Opinion

China’s Ocean Ambitions Know No Limit

By Ernest Istook
July 21, 2020 at 5:00 am ET

While the mass media focuses on President Donald Trump’s tweets, they should pay more attention to China’s fleets, both military and commercial. Both are growing faster than any other country’s. Now, some people would let Chinese ships extend their international domination by handling America’s internal transportation as well.

They should heed the alarm bells that are ringing. The latest is from the Center for Strategic & International Studies, a renowned bipartisan think tank. CSIS just issued a report on the rise of China’s shipping industry, aided by massive government subsidies, routing billions through military and business accounts (which in China are intertwined).

“Chinese companies are increasingly dominant across the entire global maritime supply chain,” the CSIS study begins, “controlling the world’s second-largest shipping fleet by gross tons and constructing over a third of the world’s vessels in 2019.

The report states that Chinese companies ]also produce 96 percent of the world’s shipping containers,  own seven of the 10 busiest ports in the world, driven by focused state support. The authors say China has made state-owned China Merchant Group the largest port and logistics company in the world and the world’s third largest shipping firm.

China is not content merely to control its own coasts. The Wall Street Journal reports the U.S. State Department is poised to issue a formal condemnation of China’s aggressive military efforts to control the entire South China Sea. The Financial Times commissioned a multinational study that catalogs how “Chinese investments in foreign ports is speeding up,” listing scores of global ports where China has bought control in recent years, spending tens of billions to do so.

These purchases include every continent except Antarctica, facilities at both ends of the Panama and Suez Canals, and they are potential footholds for the military as well as used to dominate trade. One example is Djibouti, on the horn of Africa, where almost $10 billion bought a place where China now has 10,000 military stationed, in addition to port facilities.

Even the ancient Greek port of Piraeus is now majority-Chinese controlled. Piraeus is the port which Athens built to dominate the entire Mediterranean, prompting their leader Themistocles to proclaim, “He who controls the sea controls everything.”

It may not be a full 100 percent, but 90 percent of world trade does go by sea. That explains the headline that Forbes placed on its analytical article: “China’s Seaport Shopping Spree: What China Is Winning By Buying Up The World’s Ports.”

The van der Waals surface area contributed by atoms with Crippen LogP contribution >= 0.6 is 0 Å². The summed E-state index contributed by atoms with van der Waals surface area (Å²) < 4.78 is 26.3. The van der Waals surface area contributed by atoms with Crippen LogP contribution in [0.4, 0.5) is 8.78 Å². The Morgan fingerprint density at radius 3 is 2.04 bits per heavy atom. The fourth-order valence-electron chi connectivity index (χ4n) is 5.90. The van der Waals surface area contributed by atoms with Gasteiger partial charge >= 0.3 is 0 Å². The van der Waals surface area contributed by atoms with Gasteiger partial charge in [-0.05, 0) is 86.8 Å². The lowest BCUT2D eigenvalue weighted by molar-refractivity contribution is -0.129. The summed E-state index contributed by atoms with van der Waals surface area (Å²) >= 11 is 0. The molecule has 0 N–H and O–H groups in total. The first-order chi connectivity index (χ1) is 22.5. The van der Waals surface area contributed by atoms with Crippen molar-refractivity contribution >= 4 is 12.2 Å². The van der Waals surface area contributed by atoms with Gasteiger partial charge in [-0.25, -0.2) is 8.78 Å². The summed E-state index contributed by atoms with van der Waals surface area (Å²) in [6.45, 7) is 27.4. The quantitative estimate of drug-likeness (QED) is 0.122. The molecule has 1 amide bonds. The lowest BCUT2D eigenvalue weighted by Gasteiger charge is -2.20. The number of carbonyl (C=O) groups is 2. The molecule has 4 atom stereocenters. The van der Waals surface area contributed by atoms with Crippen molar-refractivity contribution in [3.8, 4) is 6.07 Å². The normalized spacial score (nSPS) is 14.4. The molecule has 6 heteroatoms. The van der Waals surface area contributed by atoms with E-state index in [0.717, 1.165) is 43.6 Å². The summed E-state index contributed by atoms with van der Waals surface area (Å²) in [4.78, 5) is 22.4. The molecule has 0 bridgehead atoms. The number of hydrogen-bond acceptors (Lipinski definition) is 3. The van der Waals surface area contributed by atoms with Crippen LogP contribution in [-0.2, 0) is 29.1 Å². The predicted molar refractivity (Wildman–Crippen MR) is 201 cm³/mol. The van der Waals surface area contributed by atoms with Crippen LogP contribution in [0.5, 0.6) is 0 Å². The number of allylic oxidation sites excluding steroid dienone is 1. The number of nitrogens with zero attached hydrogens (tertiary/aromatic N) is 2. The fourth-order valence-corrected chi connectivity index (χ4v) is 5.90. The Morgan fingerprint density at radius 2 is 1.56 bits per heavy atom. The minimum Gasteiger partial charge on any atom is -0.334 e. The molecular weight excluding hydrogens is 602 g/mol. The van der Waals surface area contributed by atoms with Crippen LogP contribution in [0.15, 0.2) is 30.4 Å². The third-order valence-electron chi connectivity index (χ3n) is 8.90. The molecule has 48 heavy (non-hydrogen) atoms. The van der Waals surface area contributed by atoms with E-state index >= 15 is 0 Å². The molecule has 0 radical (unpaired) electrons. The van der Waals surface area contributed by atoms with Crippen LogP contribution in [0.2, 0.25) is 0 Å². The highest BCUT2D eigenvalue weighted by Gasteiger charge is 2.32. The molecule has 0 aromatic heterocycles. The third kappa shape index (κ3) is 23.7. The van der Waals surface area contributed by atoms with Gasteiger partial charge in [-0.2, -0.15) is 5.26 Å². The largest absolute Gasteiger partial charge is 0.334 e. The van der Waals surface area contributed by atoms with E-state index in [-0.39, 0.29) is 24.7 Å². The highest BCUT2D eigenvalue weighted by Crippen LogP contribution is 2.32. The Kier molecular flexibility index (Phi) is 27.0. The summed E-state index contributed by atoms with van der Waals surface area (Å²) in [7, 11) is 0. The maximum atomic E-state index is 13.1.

Despite COVID-19, China’s plans are unimpeded since President Xi Jinping in 2013 announced the Belt and Road Initiative (BRI, also known as “One Belt, One Road” or “String of Pearls), which now reaches into 138 countries.

The lone setback came last year when President Trump forced China to divest one of those pearls, its $1.9 billion share in the major terminal at Long Beach, Calif.

Yet others would allow China to dominate internal U.S. trade like it bigfoots ocean trade. Currently the United States blocks this through our 100-year-old Jones Act, which protects our national security interest. Simply put, the Jones Act requires domestic water-borne shipping (between any two points in the United States) must use vessels that are American-built, American-owned and American-crewed. Similarly, we have other laws that limit foreign trucks and aircraft from serving within our domestic market.

So why would anyone want to repeal the Jones Act? Advocates claim it will save money if we turn the work over to foreign interests that can undercut American companies, thanks to the subsidies, lower regulations and lower wages, and not to mention the slave labor and human rights violations for which China’s Communist leadership is well-known.

They should read the warning, sounded also by a Frontiers of Freedom white paper: “China cannot expand into the domestic trade waters of the United States, because the Jones Act prohibits it.” It’s not about the money; it’s about our national security, which exists to protect America’s values.

Former Rep. Ernest Istook (R-Okla.) practices law, teaches political science and is a distinguished fellow with Frontiers of Freedom.

Morning Consult welcomes op-ed submissions on policy, politics and business strategy in our coverage areas. Updated submission guidelines can be found here.

Do NOT follow this link or you will be banned from the site!